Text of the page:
This makes great reading for those of us who are growing old, or who wish to grow old, disgracefully! Perhaps it is actually gracefully?
by Dervla Murphy
First published in the Telegraph, 23 September 2015
In her late 30s, Jane Austen serenely prepared for imminent middle age and soon was dressing as a maiden aunt with no hope of losing her maidenhood. Yet many of her relatives and friends lived energetically into their 80s and 90s; so why, 200 years ago, was middle age allowed to take over at 40? Was the bible to blame?
Until recently, its general prognosis seemed realistic: three-score years and 10, if you were lucky. My own generation took this ration so much for granted that I now feel absurdly smug about being 13 years into overtime. True, these last few years have revealed several tiresome worn parts, but the underlying logic here – that all machines wear out – makes restricted physical activity seem tolerable. And this despite the fact that the wanderlust, unlike other lusts, does not diminish with age.
For this reason I always feel one should avoid, for as long as possible, casual visits to the doctor. He/she is too likely to take blood samples, diagnose problems you haven’t yet noticed, prescribe medicines that benefit only Big Pharma and advise you not to go where you want to go.
In 1992, when I decided to cycle from Nairobi to Cape Town, my family and friends made no comment; it was the sort of thing Dervla did. Only a few anxious acquaintances, and sceptical interviewing journalists, drew my attention to the fact that I was 61; it wasn’t yet trendy to witter on about “40 being 60” and “80 being 60”.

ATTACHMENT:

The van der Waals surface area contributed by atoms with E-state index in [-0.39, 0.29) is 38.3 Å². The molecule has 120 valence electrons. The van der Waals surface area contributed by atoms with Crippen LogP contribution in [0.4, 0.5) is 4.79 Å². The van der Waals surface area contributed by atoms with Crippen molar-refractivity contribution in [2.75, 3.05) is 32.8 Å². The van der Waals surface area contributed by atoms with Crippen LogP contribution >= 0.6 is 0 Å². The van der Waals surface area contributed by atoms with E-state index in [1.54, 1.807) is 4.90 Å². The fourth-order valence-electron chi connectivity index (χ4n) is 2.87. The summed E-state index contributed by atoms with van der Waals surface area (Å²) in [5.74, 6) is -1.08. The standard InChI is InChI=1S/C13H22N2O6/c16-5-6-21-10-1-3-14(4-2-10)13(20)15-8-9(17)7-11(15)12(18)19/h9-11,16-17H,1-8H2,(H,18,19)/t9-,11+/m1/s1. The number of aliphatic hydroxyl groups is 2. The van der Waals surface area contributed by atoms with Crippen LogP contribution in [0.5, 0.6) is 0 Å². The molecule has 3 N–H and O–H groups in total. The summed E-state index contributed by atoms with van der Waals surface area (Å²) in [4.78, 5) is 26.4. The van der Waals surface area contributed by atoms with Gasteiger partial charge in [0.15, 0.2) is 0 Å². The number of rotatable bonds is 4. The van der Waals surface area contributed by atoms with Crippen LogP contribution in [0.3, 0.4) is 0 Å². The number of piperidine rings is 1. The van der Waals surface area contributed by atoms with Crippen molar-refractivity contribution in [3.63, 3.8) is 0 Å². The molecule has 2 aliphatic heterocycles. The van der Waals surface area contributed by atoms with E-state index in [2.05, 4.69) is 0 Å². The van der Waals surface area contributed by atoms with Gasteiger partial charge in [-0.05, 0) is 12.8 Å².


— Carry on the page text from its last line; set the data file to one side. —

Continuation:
In fact, ever since the bicycle was invented, cyclists have kept pedalling into their old age. Quite often one hears of grannies and grandads cycling across the United States or Canada, or from Helsinki to Gibraltar, or from Mexico to Patagonia. That’s the convenient thing about non-competitive cycling (or walking): the more of it you do, on a daily basis, the longer you can keep doing it.
Before affluence hit Ireland, many GAA (Gaelic Athletic Association) fans from my home town of Lismore thought nothing of cycling over the Knockmealdown mountains, on bicycles without gears, to an important hurling match in Thurles. They set out at sunrise and arrived home in the summer dusk having pedalled 120 miles. Now their grandchildren motor to fetch the milk from the corner.
Read the entire article here.